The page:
Not even a decade after Wall Street gamblers took us to the brink of global economic ruin, the same players are back abusing the financial product that caused so much trouble – the subprime loan.
This time the loans are for used cars sold to lower-income Americans who can’t afford them. It’s such a lucrative market that, reports the New York Times, subprime car loans have increased by 130 percent in five years. Equifax reports that subprime auto lending was the highest it has been since 2006.
The deals sound the same: Millions of people with bad credit and no way of repaying big debts are handed auto loans. Sometimes their financial information is exaggerated or falsified to qualify them. People with decent credit and moderate salaries can get auto loan rates at 4.14 percent to 4.71 percent, depending on the loan terms. People with exceptional credit can find 0 percent financing. But subprime borrowers are paying up to 23 percent. If they manage to pay off their car loan, they’ve paid for the equivalent of two cars.
The sellers of these loans are financial institutions you know, such as Wells Fargo, and private equity firms that have lots of money and not enough get-rich-quick ways to invest. It’s always good business to steal from the poor.
Worse yet, the bankers then take these loans to the casino called Wall Street by bundling them and converting them into bonds, which they sell to other banks, investors and mutual funds. Maybe even one of yours. Apparently, we learned nothing in 2008.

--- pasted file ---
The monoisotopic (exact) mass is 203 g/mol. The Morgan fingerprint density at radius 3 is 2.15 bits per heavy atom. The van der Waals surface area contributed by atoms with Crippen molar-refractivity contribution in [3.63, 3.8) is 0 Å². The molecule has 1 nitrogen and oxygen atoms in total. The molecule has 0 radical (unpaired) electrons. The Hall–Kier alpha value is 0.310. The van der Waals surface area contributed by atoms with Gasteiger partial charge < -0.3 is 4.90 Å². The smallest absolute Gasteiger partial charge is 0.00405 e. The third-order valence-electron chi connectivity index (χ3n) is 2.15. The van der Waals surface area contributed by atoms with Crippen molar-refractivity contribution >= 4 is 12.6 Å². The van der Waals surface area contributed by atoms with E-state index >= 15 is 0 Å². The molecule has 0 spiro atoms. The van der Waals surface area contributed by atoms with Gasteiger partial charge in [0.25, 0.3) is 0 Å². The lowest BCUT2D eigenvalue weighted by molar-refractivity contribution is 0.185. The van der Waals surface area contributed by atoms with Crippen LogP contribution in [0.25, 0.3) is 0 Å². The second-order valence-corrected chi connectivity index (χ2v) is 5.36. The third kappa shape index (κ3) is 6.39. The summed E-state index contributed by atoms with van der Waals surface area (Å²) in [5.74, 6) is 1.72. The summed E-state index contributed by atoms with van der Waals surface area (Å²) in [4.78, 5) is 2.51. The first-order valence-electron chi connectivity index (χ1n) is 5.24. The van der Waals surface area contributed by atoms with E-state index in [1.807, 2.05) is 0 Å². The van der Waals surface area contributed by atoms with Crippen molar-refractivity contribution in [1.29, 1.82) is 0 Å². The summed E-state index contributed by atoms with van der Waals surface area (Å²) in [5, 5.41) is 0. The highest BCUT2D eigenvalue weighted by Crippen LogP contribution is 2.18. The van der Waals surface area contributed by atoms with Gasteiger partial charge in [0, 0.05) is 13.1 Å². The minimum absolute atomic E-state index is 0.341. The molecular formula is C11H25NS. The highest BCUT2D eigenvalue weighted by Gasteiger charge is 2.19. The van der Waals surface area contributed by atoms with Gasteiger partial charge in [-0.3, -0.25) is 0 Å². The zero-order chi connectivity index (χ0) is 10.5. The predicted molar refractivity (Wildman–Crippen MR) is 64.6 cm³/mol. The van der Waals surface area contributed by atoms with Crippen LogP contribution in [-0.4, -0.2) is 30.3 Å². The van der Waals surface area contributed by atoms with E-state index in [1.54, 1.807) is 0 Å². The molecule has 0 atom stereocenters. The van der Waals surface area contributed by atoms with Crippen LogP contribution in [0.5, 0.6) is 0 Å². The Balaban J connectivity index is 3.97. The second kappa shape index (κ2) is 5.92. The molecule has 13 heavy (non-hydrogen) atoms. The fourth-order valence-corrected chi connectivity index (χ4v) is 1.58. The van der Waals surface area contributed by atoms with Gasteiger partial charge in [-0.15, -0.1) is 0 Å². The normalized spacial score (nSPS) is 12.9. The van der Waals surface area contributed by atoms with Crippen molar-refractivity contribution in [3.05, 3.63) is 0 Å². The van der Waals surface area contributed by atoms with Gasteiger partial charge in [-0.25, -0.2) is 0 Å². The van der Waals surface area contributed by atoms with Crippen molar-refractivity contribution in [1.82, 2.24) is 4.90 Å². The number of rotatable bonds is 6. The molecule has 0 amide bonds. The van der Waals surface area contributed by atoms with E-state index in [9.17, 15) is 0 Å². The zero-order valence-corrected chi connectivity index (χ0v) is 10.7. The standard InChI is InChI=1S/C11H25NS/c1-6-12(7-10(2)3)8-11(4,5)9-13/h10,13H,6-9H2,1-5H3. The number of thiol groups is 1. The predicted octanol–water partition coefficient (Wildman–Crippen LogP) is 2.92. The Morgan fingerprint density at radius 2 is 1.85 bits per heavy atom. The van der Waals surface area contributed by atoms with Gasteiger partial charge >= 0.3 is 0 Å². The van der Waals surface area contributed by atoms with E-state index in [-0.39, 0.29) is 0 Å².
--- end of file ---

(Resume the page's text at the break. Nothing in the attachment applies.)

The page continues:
The good news is that, repugnant as this practice is, it’s unlikely to bring down the U.S. economy as the implosion of the housing market did in 2008. Cars are much easier to repossess than homes and not nearly as expensive.
But that’s also the bad news. It took the near-collapse of the world economy to crack down on the risky behavior of Wall Street’s financial titans – if you can call it a crackdown. All the perps escaped jail time or real penalty; many got big bonuses after the taxpayer-funded bailouts. Meanwhile, Americans collectively lost trillions in real wealth. Those on the bottom rung suffered the most, as they usually do, from job losses and wage stagnation that persists today.
In fact, jobs are in such demand that workers will do anything to keep them, including signing a deal for a car they know they can’t afford so they can get to work.
The 2008 subprime housing meltdown led to the Dodd-Frank Wall Street Reform and Consumer Protection Act, which created the Consumer Financial Protection Bureau. An amendment to Dodd-Frank exempts auto loans from the CFPB’s authority. Wonder how that got there.
Subprime auto loans are bad news for consumers and our country’s fiscal health. Lawmakers should rein them in before they lead to another meltdown. But don’t hold your breath.